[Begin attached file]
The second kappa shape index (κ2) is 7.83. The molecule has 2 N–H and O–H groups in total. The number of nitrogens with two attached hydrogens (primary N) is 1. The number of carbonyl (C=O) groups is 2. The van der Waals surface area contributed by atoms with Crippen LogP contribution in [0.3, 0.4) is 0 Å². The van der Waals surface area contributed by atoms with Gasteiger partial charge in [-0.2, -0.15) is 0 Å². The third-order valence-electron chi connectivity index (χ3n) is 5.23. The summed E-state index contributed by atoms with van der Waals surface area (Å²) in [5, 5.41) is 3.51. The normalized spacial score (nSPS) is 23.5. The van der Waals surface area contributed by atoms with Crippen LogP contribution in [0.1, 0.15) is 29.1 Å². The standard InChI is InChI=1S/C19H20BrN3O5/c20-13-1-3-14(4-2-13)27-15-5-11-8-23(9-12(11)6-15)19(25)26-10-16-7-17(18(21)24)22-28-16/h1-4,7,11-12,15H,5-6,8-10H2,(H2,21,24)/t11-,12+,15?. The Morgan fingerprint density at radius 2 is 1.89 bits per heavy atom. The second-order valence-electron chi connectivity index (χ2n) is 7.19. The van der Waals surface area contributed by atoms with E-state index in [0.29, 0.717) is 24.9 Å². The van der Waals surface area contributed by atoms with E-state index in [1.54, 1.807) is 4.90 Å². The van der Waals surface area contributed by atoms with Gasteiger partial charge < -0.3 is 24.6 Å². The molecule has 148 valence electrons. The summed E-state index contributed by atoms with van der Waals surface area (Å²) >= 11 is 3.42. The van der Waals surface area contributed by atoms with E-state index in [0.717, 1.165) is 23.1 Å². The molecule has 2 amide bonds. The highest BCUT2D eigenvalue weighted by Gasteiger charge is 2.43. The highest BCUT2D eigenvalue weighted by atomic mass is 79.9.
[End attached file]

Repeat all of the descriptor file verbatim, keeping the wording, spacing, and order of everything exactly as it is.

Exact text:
The second kappa shape index (κ2) is 7.83. The molecule has 2 N–H and O–H groups in total. The number of nitrogens with two attached hydrogens (primary N) is 1. The number of carbonyl (C=O) groups is 2. The van der Waals surface area contributed by atoms with Crippen LogP contribution in [0.3, 0.4) is 0 Å². The van der Waals surface area contributed by atoms with Gasteiger partial charge in [-0.2, -0.15) is 0 Å². The third-order valence-electron chi connectivity index (χ3n) is 5.23. The summed E-state index contributed by atoms with van der Waals surface area (Å²) in [5, 5.41) is 3.51. The normalized spacial score (nSPS) is 23.5. The van der Waals surface area contributed by atoms with Crippen LogP contribution in [0.1, 0.15) is 29.1 Å². The standard InChI is InChI=1S/C19H20BrN3O5/c20-13-1-3-14(4-2-13)27-15-5-11-8-23(9-12(11)6-15)19(25)26-10-16-7-17(18(21)24)22-28-16/h1-4,7,11-12,15H,5-6,8-10H2,(H2,21,24)/t11-,12+,15?. The Morgan fingerprint density at radius 2 is 1.89 bits per heavy atom. The second-order valence-electron chi connectivity index (χ2n) is 7.19. The van der Waals surface area contributed by atoms with E-state index in [0.29, 0.717) is 24.9 Å². The van der Waals surface area contributed by atoms with E-state index in [1.54, 1.807) is 4.90 Å². The van der Waals surface area contributed by atoms with Gasteiger partial charge < -0.3 is 24.6 Å². The molecule has 148 valence electrons. The summed E-state index contributed by atoms with van der Waals surface area (Å²) >= 11 is 3.42. The van der Waals surface area contributed by atoms with E-state index in [0.717, 1.165) is 23.1 Å². The molecule has 2 amide bonds. The highest BCUT2D eigenvalue weighted by Gasteiger charge is 2.43. The highest BCUT2D eigenvalue weighted by atomic mass is 79.9.